Author Blog Series: Choosing A Publishing Platform

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We’re in the final week of my three-part New Author Blog Series, and so far I’ve shared the importance of Learning From The Best When Starting Your Career, and my Amazon Selling Challenges as a new author. Continuing with the series, I wanted to share some of my insights into Choosing A Publishing Platform. 

Please take a moment to watch my brief video blog on this topic!

When you’re interested in self-publishing, choosing a publishing platform can be a daunting task. In the last five years, so many more options have popped up leaving an author struggling to figure out which platform might be right for them!

The best way to determine a publishing platform is to first decide what’s important to you and your goals for publishing.

8 Things To Consider When Choosing A Publishing Platform:

  • Do you want to do it yourself or have some help?
  • Do you want a hardback or softback book?
  • Are you going to have a lot of illustrations?
  • Will those illustrations be color?
  • Do you want to have an ebook?
  • Do you want to print on demand or have inventory?
  • How many books do you hope to sell?
  • What price point are you planning to sell?

Using myself as an example, I knew I wanted to self-publish a children’s picture book. I didn’t want to use a service like AuthorHouse. I wanted a hardback given the age of the kids reading the book. I knew a softback would be destroyed. In addition, I just think hardbacks are nicer. 🙂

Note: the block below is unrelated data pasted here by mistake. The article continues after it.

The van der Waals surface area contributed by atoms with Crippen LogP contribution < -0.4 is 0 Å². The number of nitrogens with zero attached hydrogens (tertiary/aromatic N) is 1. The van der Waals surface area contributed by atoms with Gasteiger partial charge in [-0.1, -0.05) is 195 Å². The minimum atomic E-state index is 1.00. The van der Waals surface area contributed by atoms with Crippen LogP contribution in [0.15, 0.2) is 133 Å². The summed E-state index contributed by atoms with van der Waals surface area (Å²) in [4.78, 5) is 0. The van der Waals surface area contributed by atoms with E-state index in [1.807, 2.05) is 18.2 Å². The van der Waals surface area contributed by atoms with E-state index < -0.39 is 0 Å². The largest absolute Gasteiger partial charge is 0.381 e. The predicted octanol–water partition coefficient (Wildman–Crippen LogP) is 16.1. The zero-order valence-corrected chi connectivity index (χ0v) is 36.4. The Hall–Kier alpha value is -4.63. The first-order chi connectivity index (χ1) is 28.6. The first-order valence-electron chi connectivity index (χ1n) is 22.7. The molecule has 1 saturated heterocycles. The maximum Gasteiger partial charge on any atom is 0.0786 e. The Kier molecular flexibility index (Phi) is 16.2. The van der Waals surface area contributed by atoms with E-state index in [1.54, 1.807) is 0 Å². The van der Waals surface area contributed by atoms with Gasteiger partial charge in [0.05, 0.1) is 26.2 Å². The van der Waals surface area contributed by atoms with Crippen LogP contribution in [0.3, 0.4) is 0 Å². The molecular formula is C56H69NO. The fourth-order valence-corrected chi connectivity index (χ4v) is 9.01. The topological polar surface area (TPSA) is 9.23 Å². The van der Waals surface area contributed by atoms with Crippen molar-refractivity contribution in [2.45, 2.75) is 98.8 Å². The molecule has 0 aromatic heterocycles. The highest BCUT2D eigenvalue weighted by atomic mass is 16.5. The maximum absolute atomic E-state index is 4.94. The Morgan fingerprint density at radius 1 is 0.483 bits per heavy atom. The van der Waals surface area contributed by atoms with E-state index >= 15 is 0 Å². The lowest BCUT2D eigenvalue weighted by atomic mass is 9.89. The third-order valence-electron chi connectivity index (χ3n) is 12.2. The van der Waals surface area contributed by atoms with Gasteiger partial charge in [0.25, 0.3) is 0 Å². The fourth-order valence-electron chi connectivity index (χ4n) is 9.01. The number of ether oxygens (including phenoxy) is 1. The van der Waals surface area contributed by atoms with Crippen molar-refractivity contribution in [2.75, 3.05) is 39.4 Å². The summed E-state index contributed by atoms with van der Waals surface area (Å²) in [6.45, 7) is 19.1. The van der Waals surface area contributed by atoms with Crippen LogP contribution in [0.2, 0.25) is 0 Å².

The illustrations would be in color on every page and I would have multiple colors. I was not interested in an ebook. And I wanted to sell enough books to put myself on the map as a children’s book author.

As you probably noticed, I didn’t refer to print on demand/inventory or price point. Honestly, I didn’t want to have inventory. I wanted to print on demand, but the cost of doing that for a children’s book was quite high.

Two options I looked into were CreateSpace and IngramSpark. CreateSpace wouldn’t allow me to print hardbacks on demand, while IngramSpark would allow me to print hardbacks on demand, but the price per book was nearly double.

During my research, I realized it was important to me to print my book in the USA. I had concerns about quality and safety compliance.

So, for me, the only option was to find a printer in the U.S. and have inventory. It wasn’t ideal, but the price per book was what I was looking for and it allowed me to sell my book at a reasonable price point. As an emerging author, I knew my value would be low. I couldn’t expect someone to take a risk on me if my price was too high. Some may think I’ve underpriced it and maybe I have, but I’m currently comfortable with the price.

Most printers wanted you to print 1,000+ books. That was scary to me. The printer I chose allowed me the option to print only 500 books at a time, but the cost per book nearly doubled. So, I chose to get 1,000 and work like crazy to get them sold!

Here is an in-depth illustration more closely comparing the different publishing platform options – from using a traditional publishing house, a fully assisted self-publishing option, a DIY option and more!

I hope you have found the information I have shared in my blog series helpful. As I say in my video, I am by no means an expert at self-publishing yet, but I’m happy to share my experiences so far to help up and coming authors who may need a little direction. Please feel free to leave comments below sharing some of your experience with choosing a publishing platform, what worked well for you, or what struggles you have had? I’d love to learn what’s working well for other people, or pitfalls to avoid! Thanks so much for reading!